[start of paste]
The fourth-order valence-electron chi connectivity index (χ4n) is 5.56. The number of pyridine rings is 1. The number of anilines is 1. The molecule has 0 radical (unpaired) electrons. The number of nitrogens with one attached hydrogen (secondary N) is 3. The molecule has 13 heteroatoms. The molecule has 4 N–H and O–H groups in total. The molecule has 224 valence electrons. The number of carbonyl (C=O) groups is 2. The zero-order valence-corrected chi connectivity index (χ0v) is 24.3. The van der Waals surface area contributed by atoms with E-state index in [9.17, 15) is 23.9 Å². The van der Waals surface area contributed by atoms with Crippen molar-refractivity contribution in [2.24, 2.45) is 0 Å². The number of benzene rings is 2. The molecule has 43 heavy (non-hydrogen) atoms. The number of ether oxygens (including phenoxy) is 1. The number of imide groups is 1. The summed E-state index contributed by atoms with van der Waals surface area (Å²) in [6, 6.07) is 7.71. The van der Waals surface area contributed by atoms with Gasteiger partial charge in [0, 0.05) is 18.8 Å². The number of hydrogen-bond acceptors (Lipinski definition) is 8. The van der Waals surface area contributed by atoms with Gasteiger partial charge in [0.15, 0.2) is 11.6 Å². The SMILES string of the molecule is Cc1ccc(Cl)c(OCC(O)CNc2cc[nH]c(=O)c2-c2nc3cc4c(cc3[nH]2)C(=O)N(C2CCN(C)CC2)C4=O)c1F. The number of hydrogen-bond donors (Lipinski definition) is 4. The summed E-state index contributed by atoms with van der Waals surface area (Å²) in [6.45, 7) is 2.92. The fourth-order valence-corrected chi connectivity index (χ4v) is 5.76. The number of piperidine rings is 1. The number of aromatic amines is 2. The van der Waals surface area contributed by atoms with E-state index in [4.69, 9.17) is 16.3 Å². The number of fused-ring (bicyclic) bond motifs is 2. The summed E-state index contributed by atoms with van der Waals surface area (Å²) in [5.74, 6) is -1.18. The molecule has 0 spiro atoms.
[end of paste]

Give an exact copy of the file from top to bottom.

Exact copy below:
The fourth-order valence-electron chi connectivity index (χ4n) is 5.56. The number of pyridine rings is 1. The number of anilines is 1. The molecule has 0 radical (unpaired) electrons. The number of nitrogens with one attached hydrogen (secondary N) is 3. The molecule has 13 heteroatoms. The molecule has 4 N–H and O–H groups in total. The molecule has 224 valence electrons. The number of carbonyl (C=O) groups is 2. The zero-order valence-corrected chi connectivity index (χ0v) is 24.3. The van der Waals surface area contributed by atoms with E-state index in [9.17, 15) is 23.9 Å². The van der Waals surface area contributed by atoms with Crippen molar-refractivity contribution in [2.24, 2.45) is 0 Å². The number of benzene rings is 2. The molecule has 43 heavy (non-hydrogen) atoms. The number of ether oxygens (including phenoxy) is 1. The number of imide groups is 1. The summed E-state index contributed by atoms with van der Waals surface area (Å²) in [6, 6.07) is 7.71. The van der Waals surface area contributed by atoms with Gasteiger partial charge in [0, 0.05) is 18.8 Å². The number of hydrogen-bond acceptors (Lipinski definition) is 8. The van der Waals surface area contributed by atoms with Gasteiger partial charge in [0.15, 0.2) is 11.6 Å². The SMILES string of the molecule is Cc1ccc(Cl)c(OCC(O)CNc2cc[nH]c(=O)c2-c2nc3cc4c(cc3[nH]2)C(=O)N(C2CCN(C)CC2)C4=O)c1F. The number of hydrogen-bond donors (Lipinski definition) is 4. The summed E-state index contributed by atoms with van der Waals surface area (Å²) in [6.45, 7) is 2.92. The fourth-order valence-corrected chi connectivity index (χ4v) is 5.76. The number of piperidine rings is 1. The number of aromatic amines is 2. The van der Waals surface area contributed by atoms with E-state index in [4.69, 9.17) is 16.3 Å². The number of fused-ring (bicyclic) bond motifs is 2. The summed E-state index contributed by atoms with van der Waals surface area (Å²) in [5.74, 6) is -1.18. The molecule has 0 spiro atoms.